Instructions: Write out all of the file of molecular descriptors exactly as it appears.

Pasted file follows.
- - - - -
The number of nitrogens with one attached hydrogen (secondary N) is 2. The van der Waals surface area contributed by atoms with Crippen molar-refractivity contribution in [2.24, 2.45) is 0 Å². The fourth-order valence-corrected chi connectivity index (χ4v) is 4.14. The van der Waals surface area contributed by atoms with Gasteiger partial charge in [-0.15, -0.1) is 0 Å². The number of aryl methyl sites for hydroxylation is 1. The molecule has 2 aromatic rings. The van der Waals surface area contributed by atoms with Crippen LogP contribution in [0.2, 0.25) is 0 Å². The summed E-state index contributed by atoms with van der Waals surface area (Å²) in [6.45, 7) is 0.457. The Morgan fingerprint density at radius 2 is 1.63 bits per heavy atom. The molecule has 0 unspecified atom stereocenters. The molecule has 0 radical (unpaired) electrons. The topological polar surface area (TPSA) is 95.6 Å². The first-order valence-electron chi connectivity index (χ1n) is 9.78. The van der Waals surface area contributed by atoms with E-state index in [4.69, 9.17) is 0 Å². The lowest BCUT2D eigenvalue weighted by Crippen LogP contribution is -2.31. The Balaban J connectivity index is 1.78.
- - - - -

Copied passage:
The number of nitrogens with one attached hydrogen (secondary N) is 2. The van der Waals surface area contributed by atoms with Crippen molar-refractivity contribution in [2.24, 2.45) is 0 Å². The fourth-order valence-corrected chi connectivity index (χ4v) is 4.14. The van der Waals surface area contributed by atoms with Gasteiger partial charge in [-0.15, -0.1) is 0 Å². The number of aryl methyl sites for hydroxylation is 1. The molecule has 2 aromatic rings. The van der Waals surface area contributed by atoms with Crippen LogP contribution in [0.2, 0.25) is 0 Å². The summed E-state index contributed by atoms with van der Waals surface area (Å²) in [6.45, 7) is 0.457. The Morgan fingerprint density at radius 2 is 1.63 bits per heavy atom. The molecule has 0 unspecified atom stereocenters. The molecule has 0 radical (unpaired) electrons. The topological polar surface area (TPSA) is 95.6 Å². The first-order valence-electron chi connectivity index (χ1n) is 9.78. The van der Waals surface area contributed by atoms with E-state index in [4.69, 9.17) is 0 Å². The lowest BCUT2D eigenvalue weighted by Crippen LogP contribution is -2.31. The Balaban J connectivity index is 1.78.